just push promo

November 10th, 2013

“Most ads are dramatic… we want ours to be… traumatic.”

Toronto-based agency John St. is taking experiential brand marketing to the next level. Referencing real spots (see how many you recognize) and taking shots at clients and agency creatives alike, the video serves as both hilarious spoof and creepy self-promotion. Not sure where I’m at with it just yet.

And, yep, these are the same folks that brought Catvertising to our attention last year. Enjoy.

state of modern creativity

October 11th, 2013

iStock commissioned KRC Research to conduct a survey of 404 creatives across the US and UK from August 15 through August 24th, 2013.

Infographic: State of modern creativity, September 2013

top global brands for 2013

September 30th, 2013


Interbrand.com released its “Best Global Brands 2013” and, perhaps not surprising to those of us in technology, Apple and Google rank number one and two (in that order). As it turns out tech companies are well represented in the top ten, claiming six of those ten positions.

The annual survey reports on the research, analysis and ranking of company brand value. The top ten are shown above; the entire roster of 100 can be found on Interbrand’s brand view page.

rank     company       brand value ($m)
1 Apple 98,316
2 Google 93,291
3 Coca-Cola 79,213
4 IBM 78,808
5 Microsoft 59,546
6 GE 46,947
7 McDonald’s 41,992
8 Samsung 39,610
9 Intel 37,257
10 Toyota 35,346

In describing their methodology and criteria for inclusion, Interbrand states, “We believe that a strong brand, regardless of the market in which it operates, drives improved business performance. It does this through its ability to influence customer choice and engender loyalty; to attract, retain, and motivate talent; and to lower the cost of financing. Our approach explicitly takes these factors into consideration.”


designing for the tablet user

September 23rd, 2013


It’s been a busy time the last few weeks if you’re designing functional apps and websites for mobile, and particularly tablet, devices. And while there will always be new operating systems and resolutions to chase, researchers at the Nielsen Norman Group recently reminded us that it is usability and the user experience that should be our constant challenge and the reason for ever-improving the work that we do for brands and business alike.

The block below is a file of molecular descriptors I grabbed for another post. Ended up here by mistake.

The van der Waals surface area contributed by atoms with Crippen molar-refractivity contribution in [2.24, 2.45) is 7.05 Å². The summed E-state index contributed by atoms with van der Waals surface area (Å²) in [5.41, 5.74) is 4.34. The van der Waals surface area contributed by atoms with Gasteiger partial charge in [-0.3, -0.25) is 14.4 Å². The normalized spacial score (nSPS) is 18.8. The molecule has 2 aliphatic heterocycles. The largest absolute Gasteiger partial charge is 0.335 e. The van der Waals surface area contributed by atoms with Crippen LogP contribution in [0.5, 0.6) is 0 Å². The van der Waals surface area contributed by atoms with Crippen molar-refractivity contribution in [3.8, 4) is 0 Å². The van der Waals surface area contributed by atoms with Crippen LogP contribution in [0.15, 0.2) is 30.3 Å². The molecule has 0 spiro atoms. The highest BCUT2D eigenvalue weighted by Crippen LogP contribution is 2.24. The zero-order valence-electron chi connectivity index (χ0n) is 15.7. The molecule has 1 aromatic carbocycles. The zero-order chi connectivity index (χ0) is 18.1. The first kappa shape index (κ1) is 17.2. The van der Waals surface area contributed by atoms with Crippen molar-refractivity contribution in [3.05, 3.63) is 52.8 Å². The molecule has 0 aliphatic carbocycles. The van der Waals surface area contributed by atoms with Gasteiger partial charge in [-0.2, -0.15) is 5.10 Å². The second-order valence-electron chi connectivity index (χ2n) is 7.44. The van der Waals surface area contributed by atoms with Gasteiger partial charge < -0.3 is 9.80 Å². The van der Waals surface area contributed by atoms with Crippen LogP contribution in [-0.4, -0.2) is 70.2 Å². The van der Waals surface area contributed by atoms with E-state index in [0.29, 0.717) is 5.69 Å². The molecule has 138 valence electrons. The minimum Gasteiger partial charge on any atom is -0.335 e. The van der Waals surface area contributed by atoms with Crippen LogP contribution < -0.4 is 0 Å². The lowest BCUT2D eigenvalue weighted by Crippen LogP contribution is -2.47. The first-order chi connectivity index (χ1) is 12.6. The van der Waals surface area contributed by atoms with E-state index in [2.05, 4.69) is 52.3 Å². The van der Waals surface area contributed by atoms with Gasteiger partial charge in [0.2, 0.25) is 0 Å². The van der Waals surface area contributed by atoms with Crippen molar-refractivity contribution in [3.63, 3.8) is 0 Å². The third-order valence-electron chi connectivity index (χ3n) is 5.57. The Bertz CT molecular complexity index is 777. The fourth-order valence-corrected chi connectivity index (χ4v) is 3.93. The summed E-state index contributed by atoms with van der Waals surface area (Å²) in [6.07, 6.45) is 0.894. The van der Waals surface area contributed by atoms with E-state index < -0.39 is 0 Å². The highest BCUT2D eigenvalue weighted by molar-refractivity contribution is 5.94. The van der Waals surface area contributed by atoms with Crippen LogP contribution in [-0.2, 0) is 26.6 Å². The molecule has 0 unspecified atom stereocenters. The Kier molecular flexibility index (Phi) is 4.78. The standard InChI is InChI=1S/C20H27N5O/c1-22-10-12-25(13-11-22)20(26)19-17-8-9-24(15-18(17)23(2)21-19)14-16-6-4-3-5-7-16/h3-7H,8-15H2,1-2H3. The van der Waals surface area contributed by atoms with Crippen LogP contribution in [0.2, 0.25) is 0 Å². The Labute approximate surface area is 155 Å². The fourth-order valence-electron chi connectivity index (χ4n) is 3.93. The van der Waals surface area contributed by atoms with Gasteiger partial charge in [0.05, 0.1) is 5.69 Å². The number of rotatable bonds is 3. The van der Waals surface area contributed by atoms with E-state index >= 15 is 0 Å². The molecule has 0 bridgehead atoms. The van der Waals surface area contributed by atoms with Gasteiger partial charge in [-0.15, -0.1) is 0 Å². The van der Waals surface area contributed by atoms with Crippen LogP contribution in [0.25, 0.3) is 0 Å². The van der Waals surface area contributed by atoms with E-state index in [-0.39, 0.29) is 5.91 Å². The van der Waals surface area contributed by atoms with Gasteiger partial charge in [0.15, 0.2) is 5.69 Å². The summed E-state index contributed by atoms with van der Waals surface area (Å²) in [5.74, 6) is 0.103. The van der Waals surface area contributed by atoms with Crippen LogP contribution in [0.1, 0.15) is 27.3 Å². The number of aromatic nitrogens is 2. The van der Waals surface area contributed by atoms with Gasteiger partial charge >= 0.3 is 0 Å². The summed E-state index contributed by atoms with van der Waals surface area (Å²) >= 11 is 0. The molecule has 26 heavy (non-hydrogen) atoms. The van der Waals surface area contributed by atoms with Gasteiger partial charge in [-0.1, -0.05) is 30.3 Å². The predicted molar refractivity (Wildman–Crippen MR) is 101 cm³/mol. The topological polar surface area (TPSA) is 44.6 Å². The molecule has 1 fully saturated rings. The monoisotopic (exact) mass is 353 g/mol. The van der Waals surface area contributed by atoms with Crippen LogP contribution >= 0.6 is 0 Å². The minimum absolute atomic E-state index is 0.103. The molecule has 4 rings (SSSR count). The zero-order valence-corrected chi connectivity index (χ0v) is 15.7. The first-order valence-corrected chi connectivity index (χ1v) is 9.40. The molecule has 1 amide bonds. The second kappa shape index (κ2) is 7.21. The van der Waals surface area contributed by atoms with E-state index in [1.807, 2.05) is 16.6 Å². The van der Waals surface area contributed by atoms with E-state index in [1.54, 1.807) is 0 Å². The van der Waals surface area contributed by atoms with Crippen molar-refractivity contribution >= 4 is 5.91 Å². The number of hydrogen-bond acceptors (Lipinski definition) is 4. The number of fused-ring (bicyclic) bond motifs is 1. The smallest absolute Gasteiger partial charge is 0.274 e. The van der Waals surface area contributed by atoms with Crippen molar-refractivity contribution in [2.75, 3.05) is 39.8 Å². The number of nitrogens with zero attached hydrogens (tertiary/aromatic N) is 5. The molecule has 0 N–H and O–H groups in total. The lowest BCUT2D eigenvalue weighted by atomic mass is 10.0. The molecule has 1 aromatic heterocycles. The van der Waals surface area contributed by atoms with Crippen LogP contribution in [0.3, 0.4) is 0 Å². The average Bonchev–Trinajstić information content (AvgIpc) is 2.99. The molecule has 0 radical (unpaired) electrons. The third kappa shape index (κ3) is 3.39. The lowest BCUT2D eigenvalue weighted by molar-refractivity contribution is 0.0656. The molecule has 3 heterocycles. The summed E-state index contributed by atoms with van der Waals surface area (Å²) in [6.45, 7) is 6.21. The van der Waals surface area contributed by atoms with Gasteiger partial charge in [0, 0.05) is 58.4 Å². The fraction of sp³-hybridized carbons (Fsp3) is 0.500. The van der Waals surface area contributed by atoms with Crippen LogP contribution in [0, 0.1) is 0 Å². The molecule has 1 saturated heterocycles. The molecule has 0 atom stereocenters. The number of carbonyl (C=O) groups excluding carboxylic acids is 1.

Earlier last month Jakob Nielsen published “Tablet Usability,” the analysis and report from usability studies his firm conducted with tablet users and a deep roster of devices (representing Android, Apple, and Windows). On the whole the outcome was positive, with the determination that “tablet usability is reasonably solid” and “most websites are fairly usable on tablets.”

He did, however, mention four negatives or threats to tablet usability. They are:

Flat Design — The oversimplification of interface design coupled with the elimination of key surface identifiers can increase the instances of accidental activation. Sure, the deep wood grains, grooved knobs, and chrome-plated sliders were a bit much in the beginning, but it might be worthwhile to keep some of the tactile if only to telegraph to users what’s touchable and what’s not.

Improperly Rescaled Design — We’ve all opened these apps on our tablets, the ones with the less-than-optimal resolution, oversized buttons, and out-of-whack proportions. These are the phone apps that have been sized up for tablet use. These repurposed designs may appear to save time and money on the front end, but they’re pretty much guaranteed to cost in usability and satisfaction.

Poor Gestures — Start out with the fact that users don’t read, regardless of how concise and clear instructions might be. Then add low to no visibility into what users might have done, accidental or purposeful. It all adds up to a confusing experience that impacts app adoption and user experience.

Workflow Mismatch — Most users note web browsing as the top activity when asked how they use tablets. That helps to explain the challenge of workflow, when users are accustomed to moving back and forth between results and destination pages. When results are treated as temporary and back buttons are virtually non-existent users’ expectations of the browsing experience are disjointed and disappointing.

Are you currently designing for tablet users? Has your enterprise client equipped the sales force with devices or has your retail client adopted a mobile point-of-sale program? How has your approach to design changed? And is “user-centric” your starting point or eleventh-hour save?

This post also appears on TalentZoo.com.

First we heard that Yahoo! was heading into a logo redesign and that we’d get to witness the process through a 30-day “reveal” of the concepts and contenders. That ordeal peaked when the final logo debuted — replacing the previous, near-decades old mark — and we got a blow-by-blow description of a mad weekend full of Bezier curves and tilted exclamation points.


Next we heard that Google had flattened their logotype, letting curious coders discover the “new” identity tucked within an Android programmers’ kit. Denials were made. Explanations given. And while we haven’t seen the new identity (colors changed too) replace the doodles we know and love, we may soon see a flat logo showing up in smaller spaces — think tablet-sized smartphones.